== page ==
I suspect in the year 2020, we’re going to be hearing a lot of the phrase “Hindsight is 20/20”. Looking back on the last decade, a lot has changed in the world of piano manufacturing since I started attending the NAMM show (National Association of Music Merchants). While many could argue that pianos don’t really… Read More


I hear a lot of talk about hybrid pianos being the next new thing and yet I believe there’s some confusion as to what a hybrid piano actually is and whether or not it can be used as a piano alternative in serious education. When we see hybrid cars driving about, from what we’ve seen… Read More


Sauter soundboard

When doing research on pianos, what role does the soundboard play? After a key is struck on the piano, the hammer is activated to strike against the strings. The vibration of the strings, in turn transfers the vibration through the bridge to the soundboard. It’s the job of the soundboard to act as a transducer,… Read More


This year in sunny Anaheim, California, the NAMM show once again had a fantastic display of incredible pianos. From inexpensive to opulent, there are pianos for everyone to see and enjoy. Present this year (in alphabetical order of brand): Baldwin, Bluthner, Bösendorfer, Brodmann, Emerson, Fazioli, Geyer, Grotrian, Hailun, Hallet Davis, Hardman, Irmler, Kawai, Kayserburg, Knabe, Mason & Hamlin, Mendelssohn, Niendorf, Pearl River, Perzina, Ravenscroft, Ritmuller, Samick, Sauter, Schimmel, Schulze Pollmann, Schumann, Seiler, Wilh. Steinberg, Steinway, Weber, Yamaha and Young Chang.… Read More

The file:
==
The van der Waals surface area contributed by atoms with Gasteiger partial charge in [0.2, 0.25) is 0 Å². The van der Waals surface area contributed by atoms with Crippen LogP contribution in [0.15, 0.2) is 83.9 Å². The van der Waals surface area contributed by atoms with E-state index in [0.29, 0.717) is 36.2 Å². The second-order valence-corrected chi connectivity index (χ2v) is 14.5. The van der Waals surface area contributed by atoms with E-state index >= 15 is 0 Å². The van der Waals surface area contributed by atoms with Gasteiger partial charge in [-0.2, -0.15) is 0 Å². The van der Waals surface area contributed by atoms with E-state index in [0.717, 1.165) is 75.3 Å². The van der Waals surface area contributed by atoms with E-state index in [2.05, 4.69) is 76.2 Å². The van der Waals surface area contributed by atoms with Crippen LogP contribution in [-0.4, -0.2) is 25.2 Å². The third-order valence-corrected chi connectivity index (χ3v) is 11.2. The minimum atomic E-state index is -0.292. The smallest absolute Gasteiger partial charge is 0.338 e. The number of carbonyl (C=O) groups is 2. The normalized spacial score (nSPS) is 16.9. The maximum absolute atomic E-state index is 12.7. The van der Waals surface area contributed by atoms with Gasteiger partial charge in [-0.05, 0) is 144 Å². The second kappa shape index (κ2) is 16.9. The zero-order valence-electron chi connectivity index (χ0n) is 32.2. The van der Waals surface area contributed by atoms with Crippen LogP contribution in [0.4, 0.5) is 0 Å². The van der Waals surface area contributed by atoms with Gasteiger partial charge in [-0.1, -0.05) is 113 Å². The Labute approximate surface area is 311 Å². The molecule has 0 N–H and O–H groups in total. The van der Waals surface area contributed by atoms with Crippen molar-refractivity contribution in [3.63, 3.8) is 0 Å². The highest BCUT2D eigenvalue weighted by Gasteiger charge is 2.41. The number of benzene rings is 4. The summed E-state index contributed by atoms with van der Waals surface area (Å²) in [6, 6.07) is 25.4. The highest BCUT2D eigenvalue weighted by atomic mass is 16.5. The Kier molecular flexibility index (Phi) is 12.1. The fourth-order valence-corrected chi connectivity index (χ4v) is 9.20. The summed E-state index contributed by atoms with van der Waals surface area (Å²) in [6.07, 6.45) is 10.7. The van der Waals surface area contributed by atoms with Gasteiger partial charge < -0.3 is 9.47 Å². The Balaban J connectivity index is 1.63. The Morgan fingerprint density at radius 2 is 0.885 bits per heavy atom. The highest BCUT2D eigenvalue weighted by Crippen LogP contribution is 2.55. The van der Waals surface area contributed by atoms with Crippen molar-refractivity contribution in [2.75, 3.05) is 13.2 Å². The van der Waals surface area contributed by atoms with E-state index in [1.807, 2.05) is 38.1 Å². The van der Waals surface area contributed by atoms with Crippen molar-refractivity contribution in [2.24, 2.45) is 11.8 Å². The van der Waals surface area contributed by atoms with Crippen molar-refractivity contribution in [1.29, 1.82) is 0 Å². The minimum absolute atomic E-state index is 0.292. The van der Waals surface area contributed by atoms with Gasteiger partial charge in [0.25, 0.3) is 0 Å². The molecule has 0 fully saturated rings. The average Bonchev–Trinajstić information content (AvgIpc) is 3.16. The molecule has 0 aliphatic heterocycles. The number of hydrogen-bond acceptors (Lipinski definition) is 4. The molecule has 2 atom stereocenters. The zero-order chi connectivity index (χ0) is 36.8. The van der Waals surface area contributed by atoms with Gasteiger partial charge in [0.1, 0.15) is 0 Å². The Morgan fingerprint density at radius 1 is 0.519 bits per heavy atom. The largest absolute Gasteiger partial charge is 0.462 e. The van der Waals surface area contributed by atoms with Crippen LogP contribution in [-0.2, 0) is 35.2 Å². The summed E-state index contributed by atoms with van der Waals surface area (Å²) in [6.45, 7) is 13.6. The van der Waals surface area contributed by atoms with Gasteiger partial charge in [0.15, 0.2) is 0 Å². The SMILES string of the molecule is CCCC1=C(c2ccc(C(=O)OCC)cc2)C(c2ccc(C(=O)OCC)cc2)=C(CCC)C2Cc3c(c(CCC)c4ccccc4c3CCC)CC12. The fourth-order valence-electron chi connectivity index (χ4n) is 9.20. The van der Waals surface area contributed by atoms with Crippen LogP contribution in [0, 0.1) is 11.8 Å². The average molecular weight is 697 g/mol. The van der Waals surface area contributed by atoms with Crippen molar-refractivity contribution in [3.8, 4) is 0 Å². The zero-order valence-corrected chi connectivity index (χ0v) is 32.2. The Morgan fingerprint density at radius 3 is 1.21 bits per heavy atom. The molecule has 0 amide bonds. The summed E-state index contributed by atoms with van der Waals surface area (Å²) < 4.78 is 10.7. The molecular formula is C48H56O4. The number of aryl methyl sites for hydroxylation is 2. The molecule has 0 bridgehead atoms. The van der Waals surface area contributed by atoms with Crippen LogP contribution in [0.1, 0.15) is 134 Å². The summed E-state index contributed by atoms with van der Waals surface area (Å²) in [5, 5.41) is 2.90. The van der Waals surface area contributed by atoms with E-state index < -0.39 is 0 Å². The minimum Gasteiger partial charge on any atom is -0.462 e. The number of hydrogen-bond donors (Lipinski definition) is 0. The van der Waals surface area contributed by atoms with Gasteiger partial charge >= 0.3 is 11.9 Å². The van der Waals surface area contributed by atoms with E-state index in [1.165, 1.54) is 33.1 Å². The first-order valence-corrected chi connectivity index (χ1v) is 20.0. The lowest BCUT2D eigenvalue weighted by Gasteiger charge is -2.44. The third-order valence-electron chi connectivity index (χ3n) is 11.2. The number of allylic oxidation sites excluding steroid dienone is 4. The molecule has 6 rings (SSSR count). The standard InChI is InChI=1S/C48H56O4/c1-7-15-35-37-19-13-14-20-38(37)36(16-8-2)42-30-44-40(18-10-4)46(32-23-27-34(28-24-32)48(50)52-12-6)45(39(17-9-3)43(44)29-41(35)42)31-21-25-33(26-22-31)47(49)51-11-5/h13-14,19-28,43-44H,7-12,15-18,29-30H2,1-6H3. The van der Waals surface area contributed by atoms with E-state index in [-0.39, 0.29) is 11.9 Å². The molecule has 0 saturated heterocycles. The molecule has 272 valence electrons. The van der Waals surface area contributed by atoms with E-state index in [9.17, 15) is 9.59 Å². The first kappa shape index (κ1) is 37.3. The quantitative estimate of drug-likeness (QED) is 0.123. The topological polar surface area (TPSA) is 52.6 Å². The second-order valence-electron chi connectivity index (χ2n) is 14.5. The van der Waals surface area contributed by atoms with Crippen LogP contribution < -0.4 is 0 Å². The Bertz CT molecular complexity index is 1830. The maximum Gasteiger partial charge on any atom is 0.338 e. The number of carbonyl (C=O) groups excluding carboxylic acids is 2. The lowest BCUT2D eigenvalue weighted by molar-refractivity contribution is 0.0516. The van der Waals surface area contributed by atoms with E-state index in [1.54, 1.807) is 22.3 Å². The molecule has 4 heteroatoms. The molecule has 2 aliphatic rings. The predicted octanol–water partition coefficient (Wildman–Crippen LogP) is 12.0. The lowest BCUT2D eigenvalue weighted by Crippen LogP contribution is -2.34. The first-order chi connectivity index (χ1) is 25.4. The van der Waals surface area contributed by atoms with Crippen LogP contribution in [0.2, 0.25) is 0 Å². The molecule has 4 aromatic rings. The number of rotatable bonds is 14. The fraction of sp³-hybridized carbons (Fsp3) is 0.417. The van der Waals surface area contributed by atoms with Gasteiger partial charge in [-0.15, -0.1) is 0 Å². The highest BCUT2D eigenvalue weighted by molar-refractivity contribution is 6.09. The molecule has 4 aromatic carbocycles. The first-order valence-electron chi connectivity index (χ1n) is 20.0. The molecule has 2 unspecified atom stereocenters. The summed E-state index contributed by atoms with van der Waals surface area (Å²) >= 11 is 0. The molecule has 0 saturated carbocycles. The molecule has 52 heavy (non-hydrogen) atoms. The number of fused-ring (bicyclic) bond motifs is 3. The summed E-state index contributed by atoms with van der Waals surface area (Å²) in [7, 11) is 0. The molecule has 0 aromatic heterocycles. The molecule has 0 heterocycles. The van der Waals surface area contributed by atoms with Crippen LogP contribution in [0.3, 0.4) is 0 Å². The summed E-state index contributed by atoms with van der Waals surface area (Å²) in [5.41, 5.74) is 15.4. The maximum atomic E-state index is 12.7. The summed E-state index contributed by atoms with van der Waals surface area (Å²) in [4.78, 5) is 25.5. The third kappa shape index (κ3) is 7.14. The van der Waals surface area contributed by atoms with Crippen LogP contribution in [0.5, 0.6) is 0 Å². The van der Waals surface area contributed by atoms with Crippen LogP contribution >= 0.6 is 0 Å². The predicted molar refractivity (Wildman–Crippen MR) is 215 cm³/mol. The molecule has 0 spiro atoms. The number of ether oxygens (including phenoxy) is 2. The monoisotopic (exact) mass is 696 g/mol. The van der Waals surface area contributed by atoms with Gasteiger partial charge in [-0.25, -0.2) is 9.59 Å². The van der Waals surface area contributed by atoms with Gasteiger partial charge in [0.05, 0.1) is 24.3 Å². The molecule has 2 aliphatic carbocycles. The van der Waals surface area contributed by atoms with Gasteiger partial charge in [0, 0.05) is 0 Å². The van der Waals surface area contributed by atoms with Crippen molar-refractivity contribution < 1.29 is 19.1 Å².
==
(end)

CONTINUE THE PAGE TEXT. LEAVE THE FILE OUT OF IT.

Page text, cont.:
Yamaha works at a molecular level implementing ARE, Acoustic Resonance Enhancement in their new SX line of pianos. Yamaha quietly introduced something this year at the NAMM show that caught my eye. It’s not a new process. In fact, it’s been going on since the 8th century with the Vikings in their ship building. Since the 1930’s, Scandinavian countries have also been experimenting with it.… Read More


A Voice from the Past
“Step right up… See the amazing piano that plays by itself!” I can just hear the man at a trade show in the 1920’s. “Just push the pedals and this paper roll will play songs like Swanee and The Entertainer and Bicycle Built for Two.”

This invention in the late 1800’s was quite remarkable. It functions similarly to a harmonica in reverse. Rather than blowing through holes in a harmonica, the player piano sucks air through a perforated tracker bar. The paper roll has a punch-out hole position for every note on the piano. Through the use of bellows and gears, the paper roll would mechanically slide over the tracker bar and when a hole would appear in the paper, air would get sent through a tube and pneumatically play the corresponding note.… Read More


Bösendorfer factory

When queried about this, he said that areas which had been outsourced are now being made in Austria. He referred me to the man who specializes in this at production level, Simon Oss (Premium Piano Market Development Manager for both Yamaha & Bösendorfer)… Read More